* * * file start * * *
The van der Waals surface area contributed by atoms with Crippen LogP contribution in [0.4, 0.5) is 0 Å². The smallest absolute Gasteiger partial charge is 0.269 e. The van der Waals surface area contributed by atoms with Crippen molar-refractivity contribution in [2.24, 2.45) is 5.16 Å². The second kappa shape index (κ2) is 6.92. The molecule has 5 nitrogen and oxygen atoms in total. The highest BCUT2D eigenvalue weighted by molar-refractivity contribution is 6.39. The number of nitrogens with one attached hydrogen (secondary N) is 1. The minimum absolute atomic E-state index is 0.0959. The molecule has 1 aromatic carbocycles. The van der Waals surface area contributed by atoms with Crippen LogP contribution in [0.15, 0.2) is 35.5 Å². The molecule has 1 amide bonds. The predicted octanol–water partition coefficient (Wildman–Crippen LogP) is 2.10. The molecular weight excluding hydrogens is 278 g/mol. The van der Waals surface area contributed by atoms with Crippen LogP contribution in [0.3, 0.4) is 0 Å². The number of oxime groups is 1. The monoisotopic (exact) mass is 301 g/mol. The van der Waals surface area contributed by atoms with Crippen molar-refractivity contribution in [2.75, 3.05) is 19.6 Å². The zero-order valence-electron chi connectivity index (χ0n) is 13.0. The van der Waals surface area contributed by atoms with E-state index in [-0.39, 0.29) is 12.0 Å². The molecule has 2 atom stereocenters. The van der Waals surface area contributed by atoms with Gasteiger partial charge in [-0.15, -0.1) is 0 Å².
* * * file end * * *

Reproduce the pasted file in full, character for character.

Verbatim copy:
The van der Waals surface area contributed by atoms with Crippen LogP contribution in [0.4, 0.5) is 0 Å². The smallest absolute Gasteiger partial charge is 0.269 e. The van der Waals surface area contributed by atoms with Crippen molar-refractivity contribution in [2.24, 2.45) is 5.16 Å². The second kappa shape index (κ2) is 6.92. The molecule has 5 nitrogen and oxygen atoms in total. The highest BCUT2D eigenvalue weighted by molar-refractivity contribution is 6.39. The number of nitrogens with one attached hydrogen (secondary N) is 1. The minimum absolute atomic E-state index is 0.0959. The molecule has 1 aromatic carbocycles. The van der Waals surface area contributed by atoms with Crippen LogP contribution in [0.15, 0.2) is 35.5 Å². The molecule has 1 amide bonds. The predicted octanol–water partition coefficient (Wildman–Crippen LogP) is 2.10. The molecular weight excluding hydrogens is 278 g/mol. The van der Waals surface area contributed by atoms with Crippen LogP contribution in [0.3, 0.4) is 0 Å². The number of oxime groups is 1. The monoisotopic (exact) mass is 301 g/mol. The van der Waals surface area contributed by atoms with Crippen molar-refractivity contribution in [2.75, 3.05) is 19.6 Å². The zero-order valence-electron chi connectivity index (χ0n) is 13.0. The van der Waals surface area contributed by atoms with E-state index in [-0.39, 0.29) is 12.0 Å². The molecule has 2 atom stereocenters. The van der Waals surface area contributed by atoms with Gasteiger partial charge in [-0.15, -0.1) is 0 Å².